Nearly every country of the OECD faces a growth of those economic activities that are carried out beyond the official labour market. The increase of the so-called “shadow economies” is being regarded more and more as a severe social and political problem. But although non-regular economic activities are not a historically new phenomenon, this issue has not yet been studied more closely and in a broader perspective by historians. One reason for this neglect is probably the varied and ambivalent nature of this topic. It is difficult to find a clear answer to the question, what kinds of economic activities should be regarded as non-regular respectively illicit and how they can be differentiated from the legitimate sector of the economy. Already before the introduction of the modern social security systems at the end of the 19th and the beginning of the 20th century there was a broad range of economic activities, which were not part of the “official” or “legitimate” economies and therefore regarded as non-regular (though not necessarily as illegal). Corresponding to this a large number of differing and changing terms and conceptions can be observed, that were used to describe and to value this aspect of economic life.
For example in many European cities of the Ancien Régime, many artisans worked outside the guild system. Although their legal status was unclear, they were a constitutive part of the urban economies and closely intertwined with the regular guild-based artisan economy. But also in other sectors of the urban economies (especially retail trade and peddling) non-regular forms of economic activity were not only a wide-spread social practice but often also a necessary and even tolerated part of economic life. On the other hand, these non-regular economic activities formed a highly controversial issue, and many attempts by the “honourable burghers” as well as the political authorities to criminalise and to pursue non- or semi-legally working persons can be observed.
This broad range of different reactions towards this phenomenon, which included toleration and attempts of regulation as well as criminalization, illustrates its ambivalent nature. The attitudes towards non-regular respectively illicit economic activities were strongly influenced by the particular and changing attitudes towards work. Therefore, a closer look at the “shadow economies” contributes to a general history of work, which does not perceive the development of modern economies as a linear process of rationalization, regulation and formalization of work, but as an ambivalent and contradictory process.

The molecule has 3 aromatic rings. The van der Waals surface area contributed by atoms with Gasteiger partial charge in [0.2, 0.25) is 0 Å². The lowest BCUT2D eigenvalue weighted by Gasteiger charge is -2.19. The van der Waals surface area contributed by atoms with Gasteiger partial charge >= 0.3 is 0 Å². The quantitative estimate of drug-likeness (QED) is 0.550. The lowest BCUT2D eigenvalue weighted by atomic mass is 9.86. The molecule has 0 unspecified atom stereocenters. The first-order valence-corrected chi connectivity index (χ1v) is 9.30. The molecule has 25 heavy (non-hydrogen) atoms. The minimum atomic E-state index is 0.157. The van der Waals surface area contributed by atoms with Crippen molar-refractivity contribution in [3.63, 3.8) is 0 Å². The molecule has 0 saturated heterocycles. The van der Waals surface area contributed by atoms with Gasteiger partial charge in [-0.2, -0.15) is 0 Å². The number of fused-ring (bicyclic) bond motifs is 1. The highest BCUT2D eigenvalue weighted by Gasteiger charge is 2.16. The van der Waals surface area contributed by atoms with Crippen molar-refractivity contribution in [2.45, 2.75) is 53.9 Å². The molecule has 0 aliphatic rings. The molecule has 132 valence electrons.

According to this conception, the papers of this workshop examine the economic importance of different forms of non-regular economic activities in urban societies in Middle, Western and Southern Europe form the 16th to the beginning of the 20th century as well as the political and cultural dimension of this issue, including the changing concepts and attitudes linked with (illicit) work.
9.30: Address of welcome (Reinhold Reith, Salzburg)
Chair: Sigrid Wadauer (Salzburg)
9.45: Thomas Buchner (Linz): „Introduction“
10.15: Philip R. Hoffmann (Konstanz): “Shadow economies and political cultures in early-modern European cities – comparative approaches”
11.45: Anne Montenach (Université de Provence): „Formal and informal economy in an urban context: the case of food trade in 17th century Lyon“.
Chair: Thomas Buchner (Linz)
14.30: Patricia Allerston (Edinburgh): „An undisciplined activity? Lace production in early modern Venice”
15.30: Christof Jeggle (Bamberg): „Blurred rules. Regulation and Practices of Production and Trade in the Linen Trades in seventeenth-century Munster/Westphalia”
17.00: Georg Stöger (Salzburg), “Remarks on illegal practice in early modern second-hand trade”
18.00: Susanne Schötz (Dresden), “Female Traders and Forbidden Practices of Bartering. Observations on Leipzigs Retail Trade between the 16th and 19th Century”
Chair: Philip Hoffmann (Konstanz)
9.30: Susanne Bennewitz (Basel), „Schmoozer or Courtier? Aspects of legal and cultural recognition of the outside broker in a Swiss city”
10.30: Svenja Kornher (Hamburg), „Hairdressing around 1900 – Traditional Male vs. Illegal Female Work?”
12.00: Sigrid Wadauer (Salzburg), „Work, non work, negative work“
13.00: Final discussion
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